Liz Walker: Barnsley and the unseen legacy of its mining history

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UNSURPRISINGLY, Barnsley is full of ex-miners. They turn up everywhere, in building firms, fitting double glazing, running roadside cafes, you name it.

When I belonged to a scuba diving club, they were most of the membership; calm, competent men with a wicked sense of humour. And they all missed mining.

“It were the crack,” they’d say. “Monday morning, in t’cage, you could die laughing.”

“And your mates,” said Dave, survivor of a bad accident. “When I were buried, I weren’t worried. I knew they’d come for me.” Which, of course, they did. All the same, not one of them ever wanted their sons to follow them down the pit.

Small business could never soak up the sheer numbers of men left idle by the closure of the mines.

For a long time, places like Brierley and Grimethorpe had families where women worked and men got into trouble.

It wasn’t a recipe for happiness. Schools struggled with children who didn’t really know why they were there or where they were supposed to be going. In response, the Government threw money at the problem, building offices and renewing any and every educational establishment in the hope that it would somehow make things better.

Barnsley has some stunning school buildings, not to mention eerily quiet government offices with statement purple sofas. Yet it has taken the private sector to make a real difference. Once again, Barnsley has work.

In the vast and empty steppe that is the Dearne Valley, on either side of the Parkway unlabelled grey buildings loom up.

For years, local and national government has been courting businessmen like hostesses in a nightclub. “Come to Barnsley, handsome, lots of land, lots of people and just look at our lovely big roads.” Then they’d shimmy a little closer. “We’re a deprived area,” they’d whisper. “We’ve got money from Europe. Now will you come up and see me?”

One of those businesses in one of those grey warehouses is ASOS. The initials stand for As Seen On Screen, and it produces and sells versions of the high fashion items we see on television and in the cinema. It has only been going 15 years, yet it has become Barnsley’s biggest and most innovative employer.

Visiting, it has remarkable similarities to a mine. The place is enormous. You have to wear safety boots and leave all metal outside. They count them in and they count them out, because you could get lost and die in those endless aisles, or live forever in secret, trying on the 460,000 items.

In the early days, which is more or less yesterday, pickers walked miles, like colliers hiking to the face. A £40m investment means they now have machines to help. The management is very embarrassed about this, in case it looks as if jobs will be lost, but that doesn’t seem likely. A few magnificent robots sort things. A lot of pretty fit people do the rest. Goods in, goods out, made in all corners of the world and sold to online shoppers that live in those very corners. Twenty-four hours a day shiny shoes and funky dresses zip off to Japan or Australia, the Philippines or the States. Never seen an advert? You won’t. It’s all done on Facebook, Twitter and YouTube. It doesn’t half make you feel old.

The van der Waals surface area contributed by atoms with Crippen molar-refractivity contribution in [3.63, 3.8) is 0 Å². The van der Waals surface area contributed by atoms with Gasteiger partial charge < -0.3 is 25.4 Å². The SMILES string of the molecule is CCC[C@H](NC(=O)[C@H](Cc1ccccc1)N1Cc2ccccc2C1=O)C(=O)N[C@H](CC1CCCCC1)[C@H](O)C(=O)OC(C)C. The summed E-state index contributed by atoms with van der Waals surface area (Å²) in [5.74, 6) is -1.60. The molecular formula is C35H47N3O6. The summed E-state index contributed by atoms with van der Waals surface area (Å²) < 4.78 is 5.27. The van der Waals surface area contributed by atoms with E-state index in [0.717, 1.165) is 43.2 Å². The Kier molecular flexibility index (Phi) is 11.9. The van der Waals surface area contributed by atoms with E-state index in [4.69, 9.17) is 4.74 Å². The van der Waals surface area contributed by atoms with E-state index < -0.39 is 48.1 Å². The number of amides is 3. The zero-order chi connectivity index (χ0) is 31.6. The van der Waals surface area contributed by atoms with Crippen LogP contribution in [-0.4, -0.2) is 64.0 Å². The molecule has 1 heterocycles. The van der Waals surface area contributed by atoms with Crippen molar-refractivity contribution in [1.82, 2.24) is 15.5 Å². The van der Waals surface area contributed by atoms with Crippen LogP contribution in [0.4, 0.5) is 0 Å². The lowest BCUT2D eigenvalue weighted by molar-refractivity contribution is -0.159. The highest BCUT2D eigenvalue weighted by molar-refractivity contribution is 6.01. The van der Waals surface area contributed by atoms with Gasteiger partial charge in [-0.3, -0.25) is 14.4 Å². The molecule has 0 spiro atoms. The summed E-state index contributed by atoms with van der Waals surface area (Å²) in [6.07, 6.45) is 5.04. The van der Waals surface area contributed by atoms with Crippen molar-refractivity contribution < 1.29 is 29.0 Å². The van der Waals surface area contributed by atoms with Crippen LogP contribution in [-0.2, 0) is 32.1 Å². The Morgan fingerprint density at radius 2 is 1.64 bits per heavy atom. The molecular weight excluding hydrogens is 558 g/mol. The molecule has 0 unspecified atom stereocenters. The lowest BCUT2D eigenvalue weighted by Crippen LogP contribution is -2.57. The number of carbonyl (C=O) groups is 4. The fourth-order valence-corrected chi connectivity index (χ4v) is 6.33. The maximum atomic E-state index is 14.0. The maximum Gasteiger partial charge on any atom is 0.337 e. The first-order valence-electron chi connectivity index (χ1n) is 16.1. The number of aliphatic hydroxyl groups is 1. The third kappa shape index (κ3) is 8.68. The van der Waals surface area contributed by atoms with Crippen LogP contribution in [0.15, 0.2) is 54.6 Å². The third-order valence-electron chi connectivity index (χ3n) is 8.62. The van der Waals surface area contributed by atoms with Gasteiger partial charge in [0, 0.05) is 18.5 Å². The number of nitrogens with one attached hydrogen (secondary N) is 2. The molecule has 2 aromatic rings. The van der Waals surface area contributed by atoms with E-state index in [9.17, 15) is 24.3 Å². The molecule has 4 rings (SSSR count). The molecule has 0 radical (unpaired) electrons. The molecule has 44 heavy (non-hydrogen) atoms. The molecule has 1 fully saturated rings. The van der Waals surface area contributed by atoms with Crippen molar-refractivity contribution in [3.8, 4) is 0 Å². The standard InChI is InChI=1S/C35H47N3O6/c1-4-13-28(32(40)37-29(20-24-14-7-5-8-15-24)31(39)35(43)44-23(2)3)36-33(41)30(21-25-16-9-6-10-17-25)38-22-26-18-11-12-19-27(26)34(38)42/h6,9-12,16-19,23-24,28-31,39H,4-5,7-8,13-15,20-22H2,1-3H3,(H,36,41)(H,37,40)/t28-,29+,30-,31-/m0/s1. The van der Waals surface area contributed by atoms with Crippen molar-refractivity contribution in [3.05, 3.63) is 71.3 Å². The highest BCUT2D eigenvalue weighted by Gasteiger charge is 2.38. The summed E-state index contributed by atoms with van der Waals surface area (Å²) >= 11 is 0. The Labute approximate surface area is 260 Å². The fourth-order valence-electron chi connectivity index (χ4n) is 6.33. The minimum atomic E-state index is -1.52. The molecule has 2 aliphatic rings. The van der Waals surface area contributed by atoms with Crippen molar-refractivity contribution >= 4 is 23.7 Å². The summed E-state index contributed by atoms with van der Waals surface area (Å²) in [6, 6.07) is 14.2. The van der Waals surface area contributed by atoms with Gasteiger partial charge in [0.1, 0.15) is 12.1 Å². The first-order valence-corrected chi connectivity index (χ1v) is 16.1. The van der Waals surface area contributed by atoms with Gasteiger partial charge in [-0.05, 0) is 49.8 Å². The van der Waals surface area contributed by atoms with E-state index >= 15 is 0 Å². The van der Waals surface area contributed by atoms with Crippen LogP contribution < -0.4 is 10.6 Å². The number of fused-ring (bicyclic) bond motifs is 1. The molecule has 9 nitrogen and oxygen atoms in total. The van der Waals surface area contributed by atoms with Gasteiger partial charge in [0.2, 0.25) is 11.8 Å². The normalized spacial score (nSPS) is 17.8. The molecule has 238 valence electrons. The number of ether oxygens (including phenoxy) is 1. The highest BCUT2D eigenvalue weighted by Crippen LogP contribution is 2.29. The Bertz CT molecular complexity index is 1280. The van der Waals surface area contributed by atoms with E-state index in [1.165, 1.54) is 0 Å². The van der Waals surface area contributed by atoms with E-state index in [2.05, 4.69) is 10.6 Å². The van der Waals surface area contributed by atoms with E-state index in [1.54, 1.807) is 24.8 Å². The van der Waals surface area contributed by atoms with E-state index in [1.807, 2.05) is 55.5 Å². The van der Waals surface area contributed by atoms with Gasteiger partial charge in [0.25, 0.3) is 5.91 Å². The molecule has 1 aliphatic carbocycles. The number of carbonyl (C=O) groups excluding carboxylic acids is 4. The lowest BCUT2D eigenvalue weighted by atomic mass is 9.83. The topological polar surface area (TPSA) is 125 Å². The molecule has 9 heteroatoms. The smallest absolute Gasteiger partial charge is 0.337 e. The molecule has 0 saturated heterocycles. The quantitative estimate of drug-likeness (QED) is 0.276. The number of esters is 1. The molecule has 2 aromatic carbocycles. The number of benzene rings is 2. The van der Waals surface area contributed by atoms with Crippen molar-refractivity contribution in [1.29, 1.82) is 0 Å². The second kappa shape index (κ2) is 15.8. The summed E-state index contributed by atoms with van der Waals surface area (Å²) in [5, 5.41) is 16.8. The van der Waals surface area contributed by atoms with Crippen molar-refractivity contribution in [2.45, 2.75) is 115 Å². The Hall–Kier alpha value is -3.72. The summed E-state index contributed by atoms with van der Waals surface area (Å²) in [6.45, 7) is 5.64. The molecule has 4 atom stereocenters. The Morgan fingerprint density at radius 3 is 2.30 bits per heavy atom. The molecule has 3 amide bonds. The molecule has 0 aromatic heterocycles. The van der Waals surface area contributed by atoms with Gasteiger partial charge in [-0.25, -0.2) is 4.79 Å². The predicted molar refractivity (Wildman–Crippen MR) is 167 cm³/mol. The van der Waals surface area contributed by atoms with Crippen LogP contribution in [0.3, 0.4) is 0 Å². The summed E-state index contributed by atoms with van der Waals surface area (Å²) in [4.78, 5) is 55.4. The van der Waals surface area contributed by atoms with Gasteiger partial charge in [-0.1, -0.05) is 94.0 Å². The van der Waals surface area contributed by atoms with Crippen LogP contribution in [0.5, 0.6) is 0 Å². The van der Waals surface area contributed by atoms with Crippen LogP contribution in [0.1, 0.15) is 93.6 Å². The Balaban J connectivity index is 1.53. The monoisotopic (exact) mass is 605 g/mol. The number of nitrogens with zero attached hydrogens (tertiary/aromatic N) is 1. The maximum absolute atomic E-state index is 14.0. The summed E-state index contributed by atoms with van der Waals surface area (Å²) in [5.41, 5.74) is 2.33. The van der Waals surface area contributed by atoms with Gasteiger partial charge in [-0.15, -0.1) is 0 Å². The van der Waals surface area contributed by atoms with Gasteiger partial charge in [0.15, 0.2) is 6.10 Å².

It is a living, breathing testament to that odd concept, globalisation. A Brit had the idea; Norbert Dentressangle – the lorry bloke, who is Scandinavian – runs the warehouse operation; design and planning happens in London; garments are made all over the world; and Barnsley makes it work.

But who in Barnsley? A fair proportion of the workforce is East European. There is a story of two Poles who arrived at the YMCA off a bus from Poland, dumped their bags and had jobs at ASOS by lunchtime.

On the other hand, the workers’ rep is a strapping ex-miner and a local fitness instructor was manning returns. As a lady in an employment agency said to me: “Since ASOS arrived, if you want to work in Barnsley, you can.”

The northerner in me – I’ve lived here for 40 years – can feel a bit disgruntled at this point. Why should London have all the classy, clever stuff while Yorkshire has the grind? But in all honesty, if anyone from Barnsley wants to go down to London and make it, they can.

I was born in London and know well that almost everyone you might think is a Londoner came from somewhere else.

There’ll be a desperate struggle to find a place to live, but make no mistake, unless you’re Paris Hilton (if you’ve 
been to ASOS you know about these people), everyone in London has that.

So I knocked the chip off my shoulder and listened.

There has been one nasty setback to ASOS since it arrived here – a fire. It ripped through a section of the building and left the London management in despair. No one was hurt but they thought they were out of commission for months. They hadn’t reckoned with Barnsley folk, of course.

In they came, rostered or not, and the place was up and running in 48 hours. The mines may be gone, but the competence and sheer resilience have not. It is an unseen legacy. Perhaps at long last the world can stop feeling sorry for Barnsley and give it some respect.

Liz Walker is a writer from
Penistone.